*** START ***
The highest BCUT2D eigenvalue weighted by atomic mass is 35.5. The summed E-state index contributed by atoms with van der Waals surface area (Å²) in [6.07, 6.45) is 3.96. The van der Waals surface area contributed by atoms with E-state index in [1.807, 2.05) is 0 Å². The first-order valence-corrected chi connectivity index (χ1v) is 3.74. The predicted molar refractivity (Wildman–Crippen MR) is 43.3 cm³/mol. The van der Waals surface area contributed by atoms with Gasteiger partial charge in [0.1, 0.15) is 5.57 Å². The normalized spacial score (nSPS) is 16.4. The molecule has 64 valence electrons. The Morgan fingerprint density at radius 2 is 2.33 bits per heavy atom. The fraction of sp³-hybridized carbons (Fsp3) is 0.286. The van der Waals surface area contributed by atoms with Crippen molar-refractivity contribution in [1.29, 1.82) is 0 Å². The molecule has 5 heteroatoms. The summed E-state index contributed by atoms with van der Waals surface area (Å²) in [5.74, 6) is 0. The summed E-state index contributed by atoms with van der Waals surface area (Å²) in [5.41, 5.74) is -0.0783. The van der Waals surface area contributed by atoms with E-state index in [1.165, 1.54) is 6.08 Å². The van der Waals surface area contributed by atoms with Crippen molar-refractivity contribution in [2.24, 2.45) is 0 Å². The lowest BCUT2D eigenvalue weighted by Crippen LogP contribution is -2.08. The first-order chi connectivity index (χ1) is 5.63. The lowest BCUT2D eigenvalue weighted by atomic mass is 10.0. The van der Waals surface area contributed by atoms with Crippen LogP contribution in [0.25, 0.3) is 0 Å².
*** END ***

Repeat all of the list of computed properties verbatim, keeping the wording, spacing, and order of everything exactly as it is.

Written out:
The highest BCUT2D eigenvalue weighted by atomic mass is 35.5. The summed E-state index contributed by atoms with van der Waals surface area (Å²) in [6.07, 6.45) is 3.96. The van der Waals surface area contributed by atoms with E-state index in [1.807, 2.05) is 0 Å². The first-order valence-corrected chi connectivity index (χ1v) is 3.74. The predicted molar refractivity (Wildman–Crippen MR) is 43.3 cm³/mol. The van der Waals surface area contributed by atoms with Gasteiger partial charge in [0.1, 0.15) is 5.57 Å². The normalized spacial score (nSPS) is 16.4. The molecule has 64 valence electrons. The Morgan fingerprint density at radius 2 is 2.33 bits per heavy atom. The fraction of sp³-hybridized carbons (Fsp3) is 0.286. The van der Waals surface area contributed by atoms with Crippen molar-refractivity contribution in [1.29, 1.82) is 0 Å². The molecule has 5 heteroatoms. The summed E-state index contributed by atoms with van der Waals surface area (Å²) in [5.74, 6) is 0. The summed E-state index contributed by atoms with van der Waals surface area (Å²) in [5.41, 5.74) is -0.0783. The van der Waals surface area contributed by atoms with E-state index in [1.165, 1.54) is 6.08 Å². The van der Waals surface area contributed by atoms with Crippen molar-refractivity contribution in [2.24, 2.45) is 0 Å². The lowest BCUT2D eigenvalue weighted by Crippen LogP contribution is -2.08. The first-order chi connectivity index (χ1) is 5.63. The lowest BCUT2D eigenvalue weighted by atomic mass is 10.0. The van der Waals surface area contributed by atoms with Crippen LogP contribution in [0.25, 0.3) is 0 Å².